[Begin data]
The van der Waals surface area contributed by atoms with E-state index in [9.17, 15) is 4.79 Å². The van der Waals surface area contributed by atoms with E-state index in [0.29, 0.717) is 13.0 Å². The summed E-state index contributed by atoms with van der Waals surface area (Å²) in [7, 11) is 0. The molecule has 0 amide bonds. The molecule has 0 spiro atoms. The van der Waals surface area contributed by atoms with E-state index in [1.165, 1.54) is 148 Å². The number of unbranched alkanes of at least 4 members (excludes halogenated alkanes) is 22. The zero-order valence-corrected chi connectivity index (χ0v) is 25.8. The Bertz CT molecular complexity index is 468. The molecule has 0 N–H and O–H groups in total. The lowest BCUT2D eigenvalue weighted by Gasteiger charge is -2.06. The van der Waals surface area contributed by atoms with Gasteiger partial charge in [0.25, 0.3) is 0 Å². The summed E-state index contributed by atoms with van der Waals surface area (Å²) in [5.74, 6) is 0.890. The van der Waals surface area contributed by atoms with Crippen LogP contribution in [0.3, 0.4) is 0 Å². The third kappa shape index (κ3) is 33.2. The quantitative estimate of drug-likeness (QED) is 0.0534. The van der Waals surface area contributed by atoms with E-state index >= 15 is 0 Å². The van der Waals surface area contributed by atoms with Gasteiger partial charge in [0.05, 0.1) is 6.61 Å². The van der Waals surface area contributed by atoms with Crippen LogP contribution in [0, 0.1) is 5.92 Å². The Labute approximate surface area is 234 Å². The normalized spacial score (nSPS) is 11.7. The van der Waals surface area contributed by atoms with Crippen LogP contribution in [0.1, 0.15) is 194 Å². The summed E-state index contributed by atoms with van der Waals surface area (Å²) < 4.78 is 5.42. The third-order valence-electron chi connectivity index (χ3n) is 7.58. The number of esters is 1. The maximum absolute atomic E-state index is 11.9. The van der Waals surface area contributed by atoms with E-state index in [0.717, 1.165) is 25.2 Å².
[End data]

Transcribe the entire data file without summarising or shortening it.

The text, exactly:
The van der Waals surface area contributed by atoms with E-state index in [9.17, 15) is 4.79 Å². The van der Waals surface area contributed by atoms with E-state index in [0.29, 0.717) is 13.0 Å². The summed E-state index contributed by atoms with van der Waals surface area (Å²) in [7, 11) is 0. The molecule has 0 amide bonds. The molecule has 0 spiro atoms. The van der Waals surface area contributed by atoms with E-state index in [1.165, 1.54) is 148 Å². The number of unbranched alkanes of at least 4 members (excludes halogenated alkanes) is 22. The zero-order valence-corrected chi connectivity index (χ0v) is 25.8. The Bertz CT molecular complexity index is 468. The molecule has 0 N–H and O–H groups in total. The lowest BCUT2D eigenvalue weighted by Gasteiger charge is -2.06. The van der Waals surface area contributed by atoms with Gasteiger partial charge in [0.25, 0.3) is 0 Å². The summed E-state index contributed by atoms with van der Waals surface area (Å²) in [5.74, 6) is 0.890. The van der Waals surface area contributed by atoms with Crippen LogP contribution in [0.3, 0.4) is 0 Å². The third kappa shape index (κ3) is 33.2. The quantitative estimate of drug-likeness (QED) is 0.0534. The van der Waals surface area contributed by atoms with E-state index >= 15 is 0 Å². The van der Waals surface area contributed by atoms with Gasteiger partial charge in [0.05, 0.1) is 6.61 Å². The van der Waals surface area contributed by atoms with Crippen LogP contribution in [0, 0.1) is 5.92 Å². The Labute approximate surface area is 234 Å². The normalized spacial score (nSPS) is 11.7. The van der Waals surface area contributed by atoms with Crippen LogP contribution in [0.1, 0.15) is 194 Å². The summed E-state index contributed by atoms with van der Waals surface area (Å²) < 4.78 is 5.42. The third-order valence-electron chi connectivity index (χ3n) is 7.58. The number of esters is 1. The maximum absolute atomic E-state index is 11.9. The van der Waals surface area contributed by atoms with E-state index in [0.717, 1.165) is 25.2 Å².